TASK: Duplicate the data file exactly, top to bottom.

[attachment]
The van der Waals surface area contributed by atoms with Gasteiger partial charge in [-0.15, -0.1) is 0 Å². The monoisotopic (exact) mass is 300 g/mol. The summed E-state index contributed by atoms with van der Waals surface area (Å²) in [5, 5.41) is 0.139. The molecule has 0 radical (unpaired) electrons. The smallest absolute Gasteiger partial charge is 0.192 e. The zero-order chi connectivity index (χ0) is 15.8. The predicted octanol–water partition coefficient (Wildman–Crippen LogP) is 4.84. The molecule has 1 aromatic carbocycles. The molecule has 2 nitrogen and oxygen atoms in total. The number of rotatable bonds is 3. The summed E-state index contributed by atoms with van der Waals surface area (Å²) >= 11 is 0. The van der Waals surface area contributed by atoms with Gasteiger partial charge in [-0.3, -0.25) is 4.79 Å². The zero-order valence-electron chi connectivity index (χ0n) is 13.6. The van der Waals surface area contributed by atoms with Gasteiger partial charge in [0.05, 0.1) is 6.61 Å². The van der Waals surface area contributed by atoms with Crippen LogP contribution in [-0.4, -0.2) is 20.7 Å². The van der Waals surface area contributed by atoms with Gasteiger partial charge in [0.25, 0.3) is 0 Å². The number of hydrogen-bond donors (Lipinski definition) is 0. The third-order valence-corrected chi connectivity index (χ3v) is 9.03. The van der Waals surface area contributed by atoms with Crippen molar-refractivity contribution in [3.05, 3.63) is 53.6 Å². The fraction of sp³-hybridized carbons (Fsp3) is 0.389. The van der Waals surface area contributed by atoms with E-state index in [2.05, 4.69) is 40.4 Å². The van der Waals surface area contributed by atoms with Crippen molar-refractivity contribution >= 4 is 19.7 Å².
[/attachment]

The van der Waals surface area contributed by atoms with Gasteiger partial charge in [-0.15, -0.1) is 0 Å². The monoisotopic (exact) mass is 300 g/mol. The summed E-state index contributed by atoms with van der Waals surface area (Å²) in [5, 5.41) is 0.139. The molecule has 0 radical (unpaired) electrons. The smallest absolute Gasteiger partial charge is 0.192 e. The zero-order chi connectivity index (χ0) is 15.8. The predicted octanol–water partition coefficient (Wildman–Crippen LogP) is 4.84. The molecule has 1 aromatic carbocycles. The molecule has 2 nitrogen and oxygen atoms in total. The number of rotatable bonds is 3. The summed E-state index contributed by atoms with van der Waals surface area (Å²) >= 11 is 0. The van der Waals surface area contributed by atoms with Gasteiger partial charge in [-0.3, -0.25) is 4.79 Å². The zero-order valence-electron chi connectivity index (χ0n) is 13.6. The van der Waals surface area contributed by atoms with Gasteiger partial charge in [0.05, 0.1) is 6.61 Å². The van der Waals surface area contributed by atoms with Crippen LogP contribution in [-0.4, -0.2) is 20.7 Å². The van der Waals surface area contributed by atoms with Gasteiger partial charge in [0.25, 0.3) is 0 Å². The number of hydrogen-bond donors (Lipinski definition) is 0. The third-order valence-corrected chi connectivity index (χ3v) is 9.03. The van der Waals surface area contributed by atoms with Crippen molar-refractivity contribution in [3.05, 3.63) is 53.6 Å². The fraction of sp³-hybridized carbons (Fsp3) is 0.389. The van der Waals surface area contributed by atoms with E-state index in [2.05, 4.69) is 40.4 Å². The van der Waals surface area contributed by atoms with Crippen molar-refractivity contribution >= 4 is 19.7 Å².